Wednesday, September 15, 2010
Bronchitis - a Foot in the Door?
In discussing the FDA Guidance for mild infections with a highly placed FDA official recently, I discovered something new – an appreciation of reality. The FDA realizes that no one has stepped forward to try and conduct trials in acute bacterial exacerbations of chronic obstructive pulmonary disease (COPD) since the superiority trials required are simply infeasible. Of course, we do not need (mostly) a new antibiotic for these infections today – but who knows what we will need in 10-15 years. During our discussion, the FDA official underlined the fact that the current guidance does not apply to severe exacerbation where patients are intubated, since they recognize that antibiotics play a lifesaving role in therapy and that withholding antibiotics from such patients is clearly unethical. But the Cochrane database suggests that even patients with moderate disease exacerbations will benefit from antibiotic therapy (http://www.ncbi.nlm.nih.gov/pubmed/16625602). Furthermore, the treatment effect of antibiotics overall was on the order of 50% for clinical endpoints and 23% for mortality. A careful analysis of the database and additional attempts at examining antibiotic benefit in patients more moderately as opposed to very severely ill would be very helpful in this regard.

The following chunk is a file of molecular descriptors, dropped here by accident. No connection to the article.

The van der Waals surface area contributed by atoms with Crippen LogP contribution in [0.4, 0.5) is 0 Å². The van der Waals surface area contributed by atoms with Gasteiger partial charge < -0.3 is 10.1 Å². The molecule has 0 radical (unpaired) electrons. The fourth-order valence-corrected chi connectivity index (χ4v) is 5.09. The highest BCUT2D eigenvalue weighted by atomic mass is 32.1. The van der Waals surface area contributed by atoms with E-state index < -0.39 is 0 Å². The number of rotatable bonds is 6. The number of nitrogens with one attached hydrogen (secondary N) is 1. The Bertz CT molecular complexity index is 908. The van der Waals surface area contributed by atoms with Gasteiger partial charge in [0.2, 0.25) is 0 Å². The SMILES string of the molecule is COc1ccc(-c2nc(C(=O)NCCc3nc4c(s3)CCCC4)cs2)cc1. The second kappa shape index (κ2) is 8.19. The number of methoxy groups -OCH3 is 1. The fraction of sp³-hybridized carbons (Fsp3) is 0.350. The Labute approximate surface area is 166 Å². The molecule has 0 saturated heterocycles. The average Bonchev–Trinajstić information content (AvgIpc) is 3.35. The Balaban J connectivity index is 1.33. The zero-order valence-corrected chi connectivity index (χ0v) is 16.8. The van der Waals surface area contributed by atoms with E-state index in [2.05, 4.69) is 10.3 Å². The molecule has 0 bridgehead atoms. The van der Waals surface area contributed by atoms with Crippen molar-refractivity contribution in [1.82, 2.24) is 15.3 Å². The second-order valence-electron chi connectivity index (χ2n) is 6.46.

Based on my discussions, I am looking for a volunteer sponsor. They would need to do the appropriate literature research, propose an NI margin, provide a protocol synopsis and discuss a clinical trial plan with the FDA. Another option is for the FNIH group to do this work.
But I believe the door to non-inferiority trials in acute bacterial exacerbations of COPD could be opening just slightly if we can make the right arguments. Are there any volunteers out there?